Our study examines the neural mechanisms underlying behavior of the California killifish (Fundulus parvipinnis) by its brain parasite Euhaplorchis californiensis.

Infected killifish display conspicuous swimming behaviors, which render them more susceptible to predation by birds - the parasite's final hosts. Infected killifish showed changes in the activity of the monoamine neurotransmitters dopamine and serotonin, in specific brain regions.

These changes were strongly parasite density-dependent, suggesting that altered monoaminergic metabolism may explain behavioral differences leading to increased predation of infected killifish by their final host predators.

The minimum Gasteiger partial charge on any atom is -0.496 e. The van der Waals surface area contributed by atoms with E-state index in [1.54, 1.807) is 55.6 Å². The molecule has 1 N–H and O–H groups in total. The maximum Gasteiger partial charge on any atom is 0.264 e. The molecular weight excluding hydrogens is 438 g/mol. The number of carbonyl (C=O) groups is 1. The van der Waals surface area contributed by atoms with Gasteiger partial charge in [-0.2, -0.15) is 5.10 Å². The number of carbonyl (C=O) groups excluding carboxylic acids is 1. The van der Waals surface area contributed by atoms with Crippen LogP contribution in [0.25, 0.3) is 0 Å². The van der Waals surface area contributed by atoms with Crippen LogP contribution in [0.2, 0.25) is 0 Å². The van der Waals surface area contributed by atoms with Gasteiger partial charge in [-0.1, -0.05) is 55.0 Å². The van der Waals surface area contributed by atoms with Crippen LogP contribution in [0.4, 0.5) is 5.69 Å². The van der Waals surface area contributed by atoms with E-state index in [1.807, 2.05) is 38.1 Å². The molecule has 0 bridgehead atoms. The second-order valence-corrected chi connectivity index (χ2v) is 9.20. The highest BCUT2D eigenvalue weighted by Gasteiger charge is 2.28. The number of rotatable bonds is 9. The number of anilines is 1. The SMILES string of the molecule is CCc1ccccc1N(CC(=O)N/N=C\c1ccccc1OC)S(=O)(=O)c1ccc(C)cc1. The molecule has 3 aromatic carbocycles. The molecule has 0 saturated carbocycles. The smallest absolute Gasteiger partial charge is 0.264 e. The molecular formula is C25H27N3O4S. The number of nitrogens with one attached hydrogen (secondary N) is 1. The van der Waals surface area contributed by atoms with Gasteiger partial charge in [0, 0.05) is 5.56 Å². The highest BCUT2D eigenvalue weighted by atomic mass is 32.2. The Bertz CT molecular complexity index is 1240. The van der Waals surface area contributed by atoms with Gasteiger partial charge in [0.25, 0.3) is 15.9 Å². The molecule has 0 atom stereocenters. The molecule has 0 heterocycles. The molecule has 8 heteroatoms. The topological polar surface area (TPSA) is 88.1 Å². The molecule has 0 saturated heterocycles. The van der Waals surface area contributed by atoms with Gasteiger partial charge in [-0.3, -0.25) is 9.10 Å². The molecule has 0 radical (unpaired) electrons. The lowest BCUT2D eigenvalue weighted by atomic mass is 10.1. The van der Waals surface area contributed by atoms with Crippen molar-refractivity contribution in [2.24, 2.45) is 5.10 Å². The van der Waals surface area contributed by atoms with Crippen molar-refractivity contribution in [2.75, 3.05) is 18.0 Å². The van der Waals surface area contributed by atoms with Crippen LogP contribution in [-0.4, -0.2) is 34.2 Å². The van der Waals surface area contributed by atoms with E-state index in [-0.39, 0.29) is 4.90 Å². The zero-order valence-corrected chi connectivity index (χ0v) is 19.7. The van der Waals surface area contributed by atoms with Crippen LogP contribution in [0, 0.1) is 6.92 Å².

Proceedings of the Royal Society B: Biological Sciences

Proceedings B is the Royal Society's flagship biological research journal, dedicated to the rapid publication and broad dissemination of high-quality research papers, reviews and comment and reply papers. The scope of journal is diverse and is especially strong in organismal biology.

Proceedings of the Royal Society B: Biological Sciences

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